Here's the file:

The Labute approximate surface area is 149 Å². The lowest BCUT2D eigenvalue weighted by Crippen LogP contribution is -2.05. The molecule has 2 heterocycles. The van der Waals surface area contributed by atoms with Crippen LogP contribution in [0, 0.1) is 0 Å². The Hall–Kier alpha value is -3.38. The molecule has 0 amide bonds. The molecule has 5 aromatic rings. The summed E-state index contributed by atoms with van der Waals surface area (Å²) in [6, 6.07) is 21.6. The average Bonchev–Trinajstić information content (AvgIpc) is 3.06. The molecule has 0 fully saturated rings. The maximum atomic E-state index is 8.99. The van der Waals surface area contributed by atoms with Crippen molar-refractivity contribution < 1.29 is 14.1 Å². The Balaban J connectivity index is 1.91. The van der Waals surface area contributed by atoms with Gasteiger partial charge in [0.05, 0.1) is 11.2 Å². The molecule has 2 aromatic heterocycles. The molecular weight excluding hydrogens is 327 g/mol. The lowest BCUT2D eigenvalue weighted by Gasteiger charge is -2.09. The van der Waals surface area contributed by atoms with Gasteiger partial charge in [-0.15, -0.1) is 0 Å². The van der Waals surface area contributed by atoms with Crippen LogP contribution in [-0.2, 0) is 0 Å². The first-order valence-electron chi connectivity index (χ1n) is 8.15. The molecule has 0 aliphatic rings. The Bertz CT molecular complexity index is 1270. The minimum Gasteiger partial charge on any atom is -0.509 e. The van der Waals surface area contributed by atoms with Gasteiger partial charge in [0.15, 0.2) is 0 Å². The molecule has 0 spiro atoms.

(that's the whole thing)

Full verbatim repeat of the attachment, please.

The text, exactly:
The Labute approximate surface area is 149 Å². The lowest BCUT2D eigenvalue weighted by Crippen LogP contribution is -2.05. The molecule has 2 heterocycles. The van der Waals surface area contributed by atoms with Crippen LogP contribution in [0, 0.1) is 0 Å². The Hall–Kier alpha value is -3.38. The molecule has 0 amide bonds. The molecule has 5 aromatic rings. The summed E-state index contributed by atoms with van der Waals surface area (Å²) in [6, 6.07) is 21.6. The average Bonchev–Trinajstić information content (AvgIpc) is 3.06. The molecule has 0 fully saturated rings. The maximum atomic E-state index is 8.99. The van der Waals surface area contributed by atoms with Crippen molar-refractivity contribution < 1.29 is 14.1 Å². The Balaban J connectivity index is 1.91. The van der Waals surface area contributed by atoms with Gasteiger partial charge in [0.05, 0.1) is 11.2 Å². The molecule has 2 aromatic heterocycles. The molecular weight excluding hydrogens is 327 g/mol. The lowest BCUT2D eigenvalue weighted by Gasteiger charge is -2.09. The van der Waals surface area contributed by atoms with Gasteiger partial charge in [-0.15, -0.1) is 0 Å². The van der Waals surface area contributed by atoms with Crippen LogP contribution in [-0.2, 0) is 0 Å². The first-order valence-electron chi connectivity index (χ1n) is 8.15. The molecule has 0 aliphatic rings. The Bertz CT molecular complexity index is 1270. The minimum Gasteiger partial charge on any atom is -0.509 e. The van der Waals surface area contributed by atoms with Gasteiger partial charge in [0.15, 0.2) is 0 Å². The molecule has 0 spiro atoms.